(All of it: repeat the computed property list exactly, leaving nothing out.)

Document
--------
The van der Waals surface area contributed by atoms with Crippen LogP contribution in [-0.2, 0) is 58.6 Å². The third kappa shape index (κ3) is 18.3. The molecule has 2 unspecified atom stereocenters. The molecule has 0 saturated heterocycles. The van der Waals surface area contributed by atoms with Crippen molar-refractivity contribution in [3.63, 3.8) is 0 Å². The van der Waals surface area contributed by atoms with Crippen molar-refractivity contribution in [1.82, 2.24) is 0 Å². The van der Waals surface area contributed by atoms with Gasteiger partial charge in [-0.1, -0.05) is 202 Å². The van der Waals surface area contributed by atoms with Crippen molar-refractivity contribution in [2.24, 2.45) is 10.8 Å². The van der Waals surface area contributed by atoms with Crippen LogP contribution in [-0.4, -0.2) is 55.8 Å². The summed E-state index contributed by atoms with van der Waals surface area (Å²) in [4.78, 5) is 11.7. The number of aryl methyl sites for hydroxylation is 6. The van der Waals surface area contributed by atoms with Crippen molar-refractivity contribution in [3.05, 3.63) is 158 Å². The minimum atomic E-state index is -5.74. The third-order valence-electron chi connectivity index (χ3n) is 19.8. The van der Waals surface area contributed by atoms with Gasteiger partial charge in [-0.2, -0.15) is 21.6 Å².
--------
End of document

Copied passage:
The van der Waals surface area contributed by atoms with Crippen LogP contribution in [-0.2, 0) is 58.6 Å². The third kappa shape index (κ3) is 18.3. The molecule has 2 unspecified atom stereocenters. The molecule has 0 saturated heterocycles. The van der Waals surface area contributed by atoms with Crippen molar-refractivity contribution in [3.63, 3.8) is 0 Å². The van der Waals surface area contributed by atoms with Crippen molar-refractivity contribution in [1.82, 2.24) is 0 Å². The van der Waals surface area contributed by atoms with Gasteiger partial charge in [-0.1, -0.05) is 202 Å². The van der Waals surface area contributed by atoms with Crippen molar-refractivity contribution in [2.24, 2.45) is 10.8 Å². The van der Waals surface area contributed by atoms with Crippen LogP contribution in [-0.4, -0.2) is 55.8 Å². The summed E-state index contributed by atoms with van der Waals surface area (Å²) in [4.78, 5) is 11.7. The number of aryl methyl sites for hydroxylation is 6. The van der Waals surface area contributed by atoms with Crippen molar-refractivity contribution in [3.05, 3.63) is 158 Å². The minimum atomic E-state index is -5.74. The third-order valence-electron chi connectivity index (χ3n) is 19.8. The van der Waals surface area contributed by atoms with Gasteiger partial charge in [-0.2, -0.15) is 21.6 Å².